Five more asteroids inbound this week but NASA is warning of upcoming flyby closer than the MOON
In highly alarming news from NASA’s Center for Near Earth Object Studies (CNEOS), asteroid hunters have identified a ‘potentially hazardous’ asteroid due to pass Earth in September at a paltry distance of 71,805km – just one-fifth of the distance between us and the Moon (384,399km).
Asteroid 2011 ES4, which measures 160ft (49 meters), is expected to buzz the Earth at 29,375kph on September 1 at 10:49am EDT (3:49pm BST).
Mercifully, given its somewhat small diameter, even if it were to stray off course and actually hit us, it would not be the end of life as we know it, though it would certainly pack a punch.
For context, the Chelyabinsk meteor which exploded above Russia on February 15, 2013 was just 18 meters in diameter, but was still sizeable enough to cause significant localized damage.Also on rt.com Scientists devise new plan to test if mysterious ‘Planet Nine’ is primordial black hole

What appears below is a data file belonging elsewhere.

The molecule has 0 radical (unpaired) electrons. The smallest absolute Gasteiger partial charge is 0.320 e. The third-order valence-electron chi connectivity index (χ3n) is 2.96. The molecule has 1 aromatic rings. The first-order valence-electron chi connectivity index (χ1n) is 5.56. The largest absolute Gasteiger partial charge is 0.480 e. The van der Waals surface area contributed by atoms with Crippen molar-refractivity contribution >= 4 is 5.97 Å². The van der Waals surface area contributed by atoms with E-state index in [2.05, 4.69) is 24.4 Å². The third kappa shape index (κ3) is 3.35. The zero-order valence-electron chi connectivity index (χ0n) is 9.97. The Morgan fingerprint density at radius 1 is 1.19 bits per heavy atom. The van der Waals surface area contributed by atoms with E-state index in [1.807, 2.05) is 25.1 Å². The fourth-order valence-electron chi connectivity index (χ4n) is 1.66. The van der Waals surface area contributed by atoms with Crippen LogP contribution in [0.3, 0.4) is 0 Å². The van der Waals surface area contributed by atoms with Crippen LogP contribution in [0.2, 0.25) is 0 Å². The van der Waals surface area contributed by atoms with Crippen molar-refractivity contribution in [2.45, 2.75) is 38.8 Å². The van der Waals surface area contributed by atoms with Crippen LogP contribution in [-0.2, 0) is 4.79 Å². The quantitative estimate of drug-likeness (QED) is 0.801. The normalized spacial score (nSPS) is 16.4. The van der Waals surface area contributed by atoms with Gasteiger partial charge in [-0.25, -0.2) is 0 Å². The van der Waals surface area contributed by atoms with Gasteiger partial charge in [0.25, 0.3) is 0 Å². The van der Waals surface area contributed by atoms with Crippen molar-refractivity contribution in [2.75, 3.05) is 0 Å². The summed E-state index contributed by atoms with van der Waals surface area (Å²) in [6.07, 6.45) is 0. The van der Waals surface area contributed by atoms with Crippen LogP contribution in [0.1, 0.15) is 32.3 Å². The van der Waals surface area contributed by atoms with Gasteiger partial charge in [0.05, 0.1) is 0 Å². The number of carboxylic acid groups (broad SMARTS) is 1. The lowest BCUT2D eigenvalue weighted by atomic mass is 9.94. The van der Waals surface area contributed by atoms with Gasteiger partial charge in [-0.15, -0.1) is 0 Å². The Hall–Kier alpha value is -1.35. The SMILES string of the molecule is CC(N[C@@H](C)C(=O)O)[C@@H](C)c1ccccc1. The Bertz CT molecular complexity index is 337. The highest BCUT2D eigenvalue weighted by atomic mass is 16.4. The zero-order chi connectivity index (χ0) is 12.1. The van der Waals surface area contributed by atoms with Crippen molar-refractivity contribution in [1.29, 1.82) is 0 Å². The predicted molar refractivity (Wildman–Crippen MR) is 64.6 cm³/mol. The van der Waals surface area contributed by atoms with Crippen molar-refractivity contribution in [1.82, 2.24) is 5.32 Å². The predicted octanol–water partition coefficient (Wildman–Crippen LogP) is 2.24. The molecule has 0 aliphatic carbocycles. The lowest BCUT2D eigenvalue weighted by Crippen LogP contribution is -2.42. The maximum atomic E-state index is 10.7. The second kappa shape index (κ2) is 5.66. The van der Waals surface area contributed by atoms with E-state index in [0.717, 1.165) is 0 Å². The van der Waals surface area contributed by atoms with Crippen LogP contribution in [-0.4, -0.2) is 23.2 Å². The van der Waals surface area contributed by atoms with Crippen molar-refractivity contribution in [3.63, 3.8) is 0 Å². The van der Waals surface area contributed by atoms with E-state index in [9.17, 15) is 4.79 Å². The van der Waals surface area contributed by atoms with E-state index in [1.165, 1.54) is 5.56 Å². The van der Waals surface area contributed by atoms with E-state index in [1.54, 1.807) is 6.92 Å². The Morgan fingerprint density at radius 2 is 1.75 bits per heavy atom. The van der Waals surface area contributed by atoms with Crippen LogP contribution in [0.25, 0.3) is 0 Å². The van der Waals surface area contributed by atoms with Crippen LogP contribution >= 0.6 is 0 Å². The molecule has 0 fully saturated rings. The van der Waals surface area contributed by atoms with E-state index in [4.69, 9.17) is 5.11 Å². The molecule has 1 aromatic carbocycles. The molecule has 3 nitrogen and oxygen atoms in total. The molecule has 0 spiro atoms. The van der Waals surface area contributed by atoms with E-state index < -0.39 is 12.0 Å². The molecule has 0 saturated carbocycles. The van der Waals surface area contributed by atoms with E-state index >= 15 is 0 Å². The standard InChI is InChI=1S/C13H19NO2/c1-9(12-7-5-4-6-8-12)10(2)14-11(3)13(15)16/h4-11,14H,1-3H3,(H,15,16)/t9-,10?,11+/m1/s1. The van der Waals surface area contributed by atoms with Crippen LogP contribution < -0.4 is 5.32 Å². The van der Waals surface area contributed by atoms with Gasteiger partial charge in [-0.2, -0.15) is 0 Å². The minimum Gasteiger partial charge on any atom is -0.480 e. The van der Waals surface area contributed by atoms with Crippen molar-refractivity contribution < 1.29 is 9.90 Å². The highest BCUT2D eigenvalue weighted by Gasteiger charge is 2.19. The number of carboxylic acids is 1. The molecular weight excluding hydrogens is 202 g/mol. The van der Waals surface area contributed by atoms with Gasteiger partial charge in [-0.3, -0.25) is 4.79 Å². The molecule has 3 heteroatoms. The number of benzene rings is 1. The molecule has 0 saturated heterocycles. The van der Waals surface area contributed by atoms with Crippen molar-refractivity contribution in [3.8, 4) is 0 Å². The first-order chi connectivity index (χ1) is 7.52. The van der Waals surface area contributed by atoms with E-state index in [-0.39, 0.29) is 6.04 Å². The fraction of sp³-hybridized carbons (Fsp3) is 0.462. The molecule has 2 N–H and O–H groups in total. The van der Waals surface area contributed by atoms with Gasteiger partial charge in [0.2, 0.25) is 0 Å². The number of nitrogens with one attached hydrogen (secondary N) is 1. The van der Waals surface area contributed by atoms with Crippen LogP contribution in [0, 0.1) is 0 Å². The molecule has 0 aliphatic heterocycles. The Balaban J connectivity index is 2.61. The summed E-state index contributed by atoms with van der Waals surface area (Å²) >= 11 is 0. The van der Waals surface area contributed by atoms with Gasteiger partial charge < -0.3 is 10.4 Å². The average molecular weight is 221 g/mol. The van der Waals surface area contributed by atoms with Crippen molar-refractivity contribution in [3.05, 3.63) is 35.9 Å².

It exploded with up to 33 times the energy released from the atomic bomb dropped on Hiroshima. Some 1,491 people were injured in the incident, mostly by debris like shattered glass or from burns on their skin owing to the brightness of the explosion, which was 30 times more intense than the Sun.
At least 112 had to be hospitalized in the immediate aftermath of the incident, two in serious condition.
So in the unlikely event that 2011 ES4, almost three times the size of the Chelyabinsk meteor, should take a detour and pay us an even closer visit than expected, the damage could potentially be substantial.
In the meantime, on Monday, two asteroids measuring at least 30 meters, 2020 KJ7 (30m, roughly half the size of the Leaning Tower of Pisa) and 2009 OS5 (42m, or half the size of the Statue of Liberty) will pass us by at a distance of 4.5 million and 6.75 million kilometers respectively.
On Tuesday, asteroid 2020 MQ2 (42m), measuring five London buses in diameter, will pass us at 6.4 million kilometers, followed on Thursday by 2020 NM (21m or one-and-a-half times the height of the Hollywood sign), which will shoot past us at a safe distance of four million kilometers.
Bringing up the rear on Friday will be the Arc de Triomphe-sized 2020 MX (48m), which will fly past at 5.6 million kilometers, ending yet another week of relatively close calls for our home planet.
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